Nothing special, just standard use of Where-Object cmdlet (on the screenshots above we just using its alias “where”) and PowerShell comparison operators. Note that in case you’ve created your app catalog selecting existing site then it may have some other template, for example, EHS#1 (Team Site – SharePoint Online Configuration) or STS#0 (Team Site Classic Experience). You can use Get-SPOWebTemplate cmdlet to view all available templates (though interestingly APPCATALOG#0 is not returned by this cmdlet):
I have noticed that both EHS#1 and APPCATALOG#0 templates have “Delete Site” option removed from Site properties, and I believe this is the only difference when it comes to STS#0 and EHS#1 templates. How you delete them then? Easy – either using SharePoint Online Admin Center Manage site collections section or PowerShell for SharePoint Online.
We looked at how to get information about our Site Collections, but we can also easily modify them. For that it is convenient to store our site collection into a variable so that we don’t have to modify it every time we need to manipulate it:
Once we did this we can easily perform different manipulations with this site collection, for example, change its title using Set-SPOSite cmdlet:
In a similar fashion, we can change site owner or, let’s say control site sharing options. I hope you remember these “Invite people”, “Get a link” options available if you click on ¨Grant Access¨ for specific document in SharePoint Online?
For example, we can disable site sharing completely (this will switch off anonymous or external users sharing) or disable anonymous sharing only (it removes “Get a link option”) or enable all sharing options (allows get a link and sharing with external users):
Another thing, you may need while working with SharePoint Online at some point, is deleting site collections, which can be done using Remove-SPOSite cmdlet (remember that some templates):
You may also need to use Remove-SPODeletedSite or Restore-SPODeletedSite cmdlets to remove or restore deleted site collections from SharePoint Online recycle bin (just because it is something that sometimes may be required and yet not exposed in SharePoint Online GUI):
For those people, who are discouraged by a small number of cmdlets you have for SharePoint Online, there is some good news too: you can use them in conjunction with Client Side Object Model (CSOM) in PowerShell which enables us to do much more things with SharePoint Online. Essentially when you use CSOM for SharePoint Online in addition to PowerShell cmdlets you are getting more than one thousand options as essentially you with CSOM you get access to SharePoint Online APIs. When you need to work with CSOM you first need to get client context (the i.e. class that manages interaction between script and SharePoint Online server) and only then you can do the action. Working with that is a bit more complex than with plain PowerShell and may require yet another separate blog post to cover, but spending more time to learn it is justified considering added capabilities you are getting with CSOM.
I’ve started this article saying that it PowerShell is not only about automation, but we simply cannot omit that part here. Once you’ve mastered managing SharePoint Online and other separate Office 365 components with PowerShell you can create quite advanced automation scripts. For example, you can automate canonical new employee onboarding process where HR adds new employee data to SharePoint Online list and your script, running regularly on schedule, detects new entry there, creates user in AAD based on template, provisions Exchange Online mailbox, adds this user to relevant groups and distribution lists and sends him welcome email using Exchange Online. Here I’m really tempted to quickly compare this with K2 Five which is often used to automate the same type of scenario. In case you have K2 Five you obviously have more power with customizing your welcome emails as well as more flexibility in building end user UI with K2 SmartForms and what’s most important you can use simple visual designers to achieve that without writing single line of code or scripts. Despite PowerShell script can cover quite well employee onboarding process, it requires quite advanced scripting and use of templates, whereas K2 Five enables you to do all the same plus much more without writing any scripts or code. As you can see, the same tasks, but different ways of accomplishing depending on what technology you have or going to use. Fully going through such scenario or comparison is probably a good topic for another blog post.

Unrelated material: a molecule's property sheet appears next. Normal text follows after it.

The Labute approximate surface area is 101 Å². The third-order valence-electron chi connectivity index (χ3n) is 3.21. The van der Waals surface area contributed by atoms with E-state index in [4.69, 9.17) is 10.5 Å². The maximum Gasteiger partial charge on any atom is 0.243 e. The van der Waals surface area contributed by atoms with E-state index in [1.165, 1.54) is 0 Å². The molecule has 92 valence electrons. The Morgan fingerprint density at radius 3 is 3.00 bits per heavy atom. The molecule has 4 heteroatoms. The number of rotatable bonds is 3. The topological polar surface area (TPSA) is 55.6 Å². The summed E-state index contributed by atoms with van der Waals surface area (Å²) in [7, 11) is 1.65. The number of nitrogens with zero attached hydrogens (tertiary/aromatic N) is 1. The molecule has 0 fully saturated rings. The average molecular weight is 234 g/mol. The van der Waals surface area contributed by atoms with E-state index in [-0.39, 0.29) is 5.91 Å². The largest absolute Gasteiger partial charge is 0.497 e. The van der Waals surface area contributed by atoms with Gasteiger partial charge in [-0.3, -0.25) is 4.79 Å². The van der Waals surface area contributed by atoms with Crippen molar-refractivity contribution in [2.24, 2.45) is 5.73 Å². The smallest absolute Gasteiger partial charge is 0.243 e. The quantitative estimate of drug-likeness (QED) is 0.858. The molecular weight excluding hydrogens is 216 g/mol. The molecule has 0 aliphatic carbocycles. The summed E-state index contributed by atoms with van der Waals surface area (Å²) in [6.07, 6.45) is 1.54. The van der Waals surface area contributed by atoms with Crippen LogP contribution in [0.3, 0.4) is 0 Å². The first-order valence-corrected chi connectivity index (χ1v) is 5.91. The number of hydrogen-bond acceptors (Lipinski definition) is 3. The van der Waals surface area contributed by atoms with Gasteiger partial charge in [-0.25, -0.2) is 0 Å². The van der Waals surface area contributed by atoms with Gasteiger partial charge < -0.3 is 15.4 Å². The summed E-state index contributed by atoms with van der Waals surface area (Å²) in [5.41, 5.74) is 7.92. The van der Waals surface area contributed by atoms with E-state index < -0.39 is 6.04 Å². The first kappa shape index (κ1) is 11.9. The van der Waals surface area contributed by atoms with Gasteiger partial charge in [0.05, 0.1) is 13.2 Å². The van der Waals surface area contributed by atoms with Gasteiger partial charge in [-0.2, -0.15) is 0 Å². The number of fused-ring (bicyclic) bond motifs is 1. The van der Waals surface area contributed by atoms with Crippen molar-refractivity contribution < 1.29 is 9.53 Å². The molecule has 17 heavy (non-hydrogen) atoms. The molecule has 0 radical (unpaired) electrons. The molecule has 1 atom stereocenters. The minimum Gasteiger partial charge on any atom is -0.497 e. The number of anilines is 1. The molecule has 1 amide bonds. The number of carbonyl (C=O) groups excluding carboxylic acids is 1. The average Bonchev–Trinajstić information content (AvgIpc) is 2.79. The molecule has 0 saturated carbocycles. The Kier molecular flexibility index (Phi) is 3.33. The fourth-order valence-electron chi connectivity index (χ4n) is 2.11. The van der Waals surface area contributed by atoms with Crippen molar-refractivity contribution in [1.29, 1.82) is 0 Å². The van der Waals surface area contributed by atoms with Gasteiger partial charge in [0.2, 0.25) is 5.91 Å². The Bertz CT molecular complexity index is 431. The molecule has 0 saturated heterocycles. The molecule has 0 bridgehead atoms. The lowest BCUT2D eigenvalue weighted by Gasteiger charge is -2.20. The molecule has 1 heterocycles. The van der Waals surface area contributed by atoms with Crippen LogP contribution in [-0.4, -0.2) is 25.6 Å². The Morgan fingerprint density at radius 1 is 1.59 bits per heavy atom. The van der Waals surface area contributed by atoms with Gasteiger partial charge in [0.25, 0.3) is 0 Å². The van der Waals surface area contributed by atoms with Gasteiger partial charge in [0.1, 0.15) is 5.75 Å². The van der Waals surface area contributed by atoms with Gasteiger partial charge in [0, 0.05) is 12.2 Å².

To conclude PowerShell allows automation and at times is the only tool available for you which provides access to advanced functions and configuration settings of your SharePoint Online environment. Best way to learn more on this topic is to practice, i.e. to set up your own SharePoint Online instance and try to accomplish different tasks using PowerShell, and you can complement it with reading vendor documentation, for example, ¨Office 365 PowerShell for SharePoint Online¨ section of Office 365 for Administrators documentation. I hope this article was a good introduction to get you started with PowerShell for SharePoint Online.
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Microsoft, Software by Mikhail Rodionov